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Here are 5 reasons why you should start turning down clients

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Client segmentation is key to boosting advisors’ productivity and profitability, according to new research.

Cerulli Associates unveils this finding in the June 2015 issue of “The Cerulli Edge – U.S. Edition.” The issue evaluates asset manager’s scale, advisors’ segmentation of clients, and banks’ segmentation of clients for ease of service and product delivery.

“Segmentation is at the heart of an advisor’s growth, productivity, and ultimate profitability,” says Kenton Shirk, associate director at Cerulli. “The process of segmenting prospects and clients allows advisors to make critical trade-offs between resource allotment and opportunity potential. An advisor’s time is his or her most valuable — and perishable —resource.”

“Effective segmentation tends to be difficult for advisors to establish and implement,” Shirk adds. “Advisors struggle to prune clients who are now outside their ideal profile, but became clients when they begin their career, because of a sense of obligation and worry that turning down these non-ideal clients will strain an existing relationship.”

Among the report’s key findings:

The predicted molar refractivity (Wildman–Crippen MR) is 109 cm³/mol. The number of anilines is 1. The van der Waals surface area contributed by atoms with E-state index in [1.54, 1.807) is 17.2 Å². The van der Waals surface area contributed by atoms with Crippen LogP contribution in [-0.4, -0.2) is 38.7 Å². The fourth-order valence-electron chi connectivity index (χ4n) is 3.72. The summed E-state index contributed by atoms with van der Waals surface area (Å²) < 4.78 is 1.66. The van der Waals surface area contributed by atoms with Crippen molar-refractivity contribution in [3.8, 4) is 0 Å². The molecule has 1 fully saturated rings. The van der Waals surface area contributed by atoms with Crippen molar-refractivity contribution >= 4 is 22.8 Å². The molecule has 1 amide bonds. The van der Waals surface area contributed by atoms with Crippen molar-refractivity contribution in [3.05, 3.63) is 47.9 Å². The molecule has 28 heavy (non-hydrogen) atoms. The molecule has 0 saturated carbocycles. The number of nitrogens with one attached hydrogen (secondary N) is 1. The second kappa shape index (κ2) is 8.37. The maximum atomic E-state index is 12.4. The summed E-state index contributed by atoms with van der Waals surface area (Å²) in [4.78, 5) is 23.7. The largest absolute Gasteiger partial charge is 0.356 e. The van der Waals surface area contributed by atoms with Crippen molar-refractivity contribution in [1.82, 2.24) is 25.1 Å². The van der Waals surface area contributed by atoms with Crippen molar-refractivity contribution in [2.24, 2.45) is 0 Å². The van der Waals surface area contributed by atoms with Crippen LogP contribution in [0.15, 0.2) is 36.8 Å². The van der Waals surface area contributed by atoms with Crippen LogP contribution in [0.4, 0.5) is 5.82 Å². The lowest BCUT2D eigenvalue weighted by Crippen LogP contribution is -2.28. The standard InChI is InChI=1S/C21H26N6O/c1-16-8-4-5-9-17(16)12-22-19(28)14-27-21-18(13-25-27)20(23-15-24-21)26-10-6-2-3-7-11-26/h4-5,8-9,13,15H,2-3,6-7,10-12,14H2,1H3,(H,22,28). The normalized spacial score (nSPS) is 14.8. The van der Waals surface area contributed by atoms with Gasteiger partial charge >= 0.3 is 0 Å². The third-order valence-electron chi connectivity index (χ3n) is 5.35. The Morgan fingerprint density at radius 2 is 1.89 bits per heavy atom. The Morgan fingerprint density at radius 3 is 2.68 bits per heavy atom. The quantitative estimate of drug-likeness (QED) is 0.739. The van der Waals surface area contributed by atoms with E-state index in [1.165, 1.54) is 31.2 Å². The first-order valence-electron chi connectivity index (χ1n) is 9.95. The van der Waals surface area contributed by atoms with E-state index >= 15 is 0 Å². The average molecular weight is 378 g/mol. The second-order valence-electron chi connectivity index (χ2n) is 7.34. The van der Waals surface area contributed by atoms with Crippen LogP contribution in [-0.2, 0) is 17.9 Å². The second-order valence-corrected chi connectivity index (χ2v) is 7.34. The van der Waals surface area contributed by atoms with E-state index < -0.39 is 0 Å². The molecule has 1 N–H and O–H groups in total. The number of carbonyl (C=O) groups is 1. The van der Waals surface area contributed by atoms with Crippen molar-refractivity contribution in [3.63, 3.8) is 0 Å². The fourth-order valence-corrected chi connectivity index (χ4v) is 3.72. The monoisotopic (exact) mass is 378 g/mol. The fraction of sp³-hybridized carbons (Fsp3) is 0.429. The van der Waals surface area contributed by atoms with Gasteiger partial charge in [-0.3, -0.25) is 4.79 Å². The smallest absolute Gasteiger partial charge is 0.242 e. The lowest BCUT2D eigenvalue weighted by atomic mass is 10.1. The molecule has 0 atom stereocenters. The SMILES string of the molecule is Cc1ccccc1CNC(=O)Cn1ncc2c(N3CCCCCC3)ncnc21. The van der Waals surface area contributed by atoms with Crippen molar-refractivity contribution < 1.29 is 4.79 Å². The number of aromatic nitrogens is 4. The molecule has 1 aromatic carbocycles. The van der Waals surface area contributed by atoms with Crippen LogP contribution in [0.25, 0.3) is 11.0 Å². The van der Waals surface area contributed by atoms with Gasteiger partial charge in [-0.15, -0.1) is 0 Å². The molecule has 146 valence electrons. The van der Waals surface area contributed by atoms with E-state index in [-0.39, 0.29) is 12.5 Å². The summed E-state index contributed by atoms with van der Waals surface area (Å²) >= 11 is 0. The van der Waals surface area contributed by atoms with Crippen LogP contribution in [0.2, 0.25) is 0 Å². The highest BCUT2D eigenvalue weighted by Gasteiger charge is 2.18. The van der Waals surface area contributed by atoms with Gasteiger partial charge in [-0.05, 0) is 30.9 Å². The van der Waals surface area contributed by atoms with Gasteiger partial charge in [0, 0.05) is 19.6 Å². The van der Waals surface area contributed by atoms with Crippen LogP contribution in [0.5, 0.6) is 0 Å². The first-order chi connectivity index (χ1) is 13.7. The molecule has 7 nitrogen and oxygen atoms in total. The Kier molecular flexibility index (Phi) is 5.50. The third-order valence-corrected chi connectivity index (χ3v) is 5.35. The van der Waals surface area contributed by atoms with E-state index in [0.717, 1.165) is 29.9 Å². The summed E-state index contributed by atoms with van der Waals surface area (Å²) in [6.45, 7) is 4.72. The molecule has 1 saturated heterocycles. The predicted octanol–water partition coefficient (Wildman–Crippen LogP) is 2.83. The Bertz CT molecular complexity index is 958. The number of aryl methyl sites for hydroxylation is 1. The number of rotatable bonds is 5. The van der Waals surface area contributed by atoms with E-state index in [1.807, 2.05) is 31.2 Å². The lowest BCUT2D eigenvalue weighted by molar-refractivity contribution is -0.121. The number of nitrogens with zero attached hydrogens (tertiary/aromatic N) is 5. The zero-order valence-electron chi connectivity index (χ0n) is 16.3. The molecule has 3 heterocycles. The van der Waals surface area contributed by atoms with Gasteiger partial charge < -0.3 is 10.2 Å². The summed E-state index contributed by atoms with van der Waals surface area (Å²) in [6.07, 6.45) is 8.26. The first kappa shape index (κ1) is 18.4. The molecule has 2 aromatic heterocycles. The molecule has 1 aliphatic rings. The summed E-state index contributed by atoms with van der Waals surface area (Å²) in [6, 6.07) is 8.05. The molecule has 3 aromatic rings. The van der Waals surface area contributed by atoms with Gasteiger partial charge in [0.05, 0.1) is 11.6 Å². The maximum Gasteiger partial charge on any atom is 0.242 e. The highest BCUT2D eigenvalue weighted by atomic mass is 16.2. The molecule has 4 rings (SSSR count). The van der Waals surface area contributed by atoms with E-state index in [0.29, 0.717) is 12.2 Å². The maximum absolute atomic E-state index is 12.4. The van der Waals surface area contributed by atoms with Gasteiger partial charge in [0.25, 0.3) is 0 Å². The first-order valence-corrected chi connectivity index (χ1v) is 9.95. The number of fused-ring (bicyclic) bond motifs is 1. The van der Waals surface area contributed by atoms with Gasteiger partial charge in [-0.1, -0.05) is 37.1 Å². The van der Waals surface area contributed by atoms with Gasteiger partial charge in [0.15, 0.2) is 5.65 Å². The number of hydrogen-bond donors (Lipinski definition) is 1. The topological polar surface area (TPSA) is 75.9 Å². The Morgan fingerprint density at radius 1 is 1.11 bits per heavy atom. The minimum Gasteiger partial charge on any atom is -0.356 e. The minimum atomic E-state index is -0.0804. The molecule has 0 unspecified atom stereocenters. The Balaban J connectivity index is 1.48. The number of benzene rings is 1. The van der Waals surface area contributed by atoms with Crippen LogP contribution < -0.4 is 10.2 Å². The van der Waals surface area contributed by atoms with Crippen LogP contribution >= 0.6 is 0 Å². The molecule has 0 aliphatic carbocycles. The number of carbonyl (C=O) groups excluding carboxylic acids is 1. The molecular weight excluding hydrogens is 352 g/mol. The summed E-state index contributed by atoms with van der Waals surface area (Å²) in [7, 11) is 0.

• Registered investment advisor (RIA firms) manage an average of $99.2 million per firm. This compares with an average of $149.5 million for RIA firms operating as an investment planner model.

  • Cerulli observes a “strong correlation” between a practice’s size and its core market: the larger the practice, the greater the likelihood of serving high-net-worth clients.

  • The productivity of wirehouse advisors is significantly greater than that of advisors in other channels. Wirehouse advisors manage more than two-and-one-half times the assets of the industry average.

  • Advisors should segment clients not only based on clients’ asset levels or revenue generated from assets under management; they should factor in the potential for future growth opportunities, such as those individuals with substantial savings potential, clients who present cross-selling opportunities, or those with substantial outside assets that could be transferred to the advisor.

  • Advisors should segment clients based on (1) the quality of referrals; (2) niche markets they’re serving (e.g., physicians, business owners, or employees of a particular company); (3) the type of practice they have (e.g., fee-based versus brokerage); and (4) the depth and quality of their relationship with each client.

Shirk notes that client segmentation yields many benefits for advisors.

“[Client segmentation] helps an advisor focus time and resources on the highest priority on clients and prospects, ensuring a high-touch, positive experience for top clients, while providing a reasonable yet proportionate level of service to non-ideal clients when necessary,” he says. “The segmentation strategy for an advisor practice lays the foundation for its service model and pricing structure, and these intertwined decisions have significant ramifications for a practice’s productivity and profit output.”